Oct 052011

Apple today announced the death of Steve Jobs who succumbed to complications from the pancreatic cancer that he was fighting since 2004.  In a brief statement, Apple released the following:

Apple has lost a visionary and creative genius, and the world has lost an amazing human being. Those of us who have been fortunate enough to know and work with Steve have lost a dear friend and an inspiring mentor. Steve leaves behind a company that only he could have built, and his spirit will forever be the foundation of Apple.

I own no Apple hardware. The only Apple software that I run is iTunes because it’s an excellent podcatcher. I am not an Apple fanboy by any stretch of the imagination.

But only a fool would deny the tremendous impact that Steve Jobs left on the industry.

To call Steve Jobs a visionary is an understatement.  From the Apple Macintosh, which provided the inspiration for Microsoft Windows, to Pixar, which became (and still is) the pinnacle of CGI-animated entertainment, to the incredible iPod, iPhone, and iPad series that revolutionized the way that we communicate and consume media, Apple changed so many facets of our lives, even for those who never bought or used Apple products.  The competition that was spawned if only to try to compete with Apple has completely revolutionized the consumer electronics market.

As an example, just today I received the HP TouchPad that I got when HP was offering them through their fire sale back in August. The TouchPad would not be in my possession were it not for Steve Jobs’ vision. After the industry made a dismal attempt at tablet computing several years ago, he brought it back with a vengeance thanks to phenomenal success of the iPad. The success spawned numerous competitors, including HP; but the inability to catch up with the iPad forced HP to dump the TouchPad in a $99 fire sale.  So, Apple’s vision and success with the iPad is why I have a tablet, even though it’s not an Apple iPad.  That example shows just how much of an impact Apple has had on the personal electronics industry, whether you’ve bought Apple hardware or not.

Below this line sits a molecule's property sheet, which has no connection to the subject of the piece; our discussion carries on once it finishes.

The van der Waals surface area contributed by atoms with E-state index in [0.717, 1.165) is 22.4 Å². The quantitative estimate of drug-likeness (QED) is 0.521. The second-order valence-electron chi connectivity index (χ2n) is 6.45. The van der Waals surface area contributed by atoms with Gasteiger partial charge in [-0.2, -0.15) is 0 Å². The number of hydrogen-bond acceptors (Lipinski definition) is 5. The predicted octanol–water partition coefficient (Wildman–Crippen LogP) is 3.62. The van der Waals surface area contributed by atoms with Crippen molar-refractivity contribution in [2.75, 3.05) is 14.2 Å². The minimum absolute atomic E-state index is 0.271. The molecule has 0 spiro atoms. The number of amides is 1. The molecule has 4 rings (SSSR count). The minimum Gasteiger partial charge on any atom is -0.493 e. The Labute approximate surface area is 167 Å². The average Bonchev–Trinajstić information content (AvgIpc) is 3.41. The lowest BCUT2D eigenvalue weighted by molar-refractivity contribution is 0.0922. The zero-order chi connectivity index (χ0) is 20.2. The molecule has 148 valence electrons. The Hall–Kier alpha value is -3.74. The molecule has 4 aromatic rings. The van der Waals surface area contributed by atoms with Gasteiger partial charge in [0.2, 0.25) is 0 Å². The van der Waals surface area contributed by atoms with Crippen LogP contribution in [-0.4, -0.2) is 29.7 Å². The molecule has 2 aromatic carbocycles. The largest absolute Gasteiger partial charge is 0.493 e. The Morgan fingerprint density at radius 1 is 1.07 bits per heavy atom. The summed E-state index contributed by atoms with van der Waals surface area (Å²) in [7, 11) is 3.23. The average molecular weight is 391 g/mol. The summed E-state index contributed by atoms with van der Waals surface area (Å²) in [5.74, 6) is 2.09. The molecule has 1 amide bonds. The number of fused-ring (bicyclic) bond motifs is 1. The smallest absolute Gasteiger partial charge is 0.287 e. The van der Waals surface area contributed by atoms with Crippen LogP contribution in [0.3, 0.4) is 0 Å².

Everyone who runs a Windows computer can thank Steve for bringing the idea of the graphical user interface from Xerox to the masses, which was then copied (stolen?) by Microsoft.  Even Windows 7 shows a lot of functionality that is very close to OS X.

Everyone who loves movies from Pixar has to thank Steve for changing that once-struggling company into one of the most respected animation studios in history.  Buzz and Woody would not be bringing so much enjoyment to young and old alike without Steve Jobs.

Even those of us who prefer Android can thank Steve for keeping the competition alive in the smartphone industry, which kept pushing Google to keep improving Android.

And no one can deny Steve Jobs’ charisma and presence. Those of us who had no interest in Apple’s products still would watch the various product announcements. We wanted to see what Apple would reveal that would change the world of consumer electronics once again, and we wanted to see Steve present it in a way that would make everyone want one, whether they really needed it or not.

The world seems a bit emptier now without Steve Jobs, knowing that there will no longer be “one more thing”.  Tomorrow, I will wear a black shirt and jeans in remembrance.

Requiescat in pace, Steve.  And thank you for everything.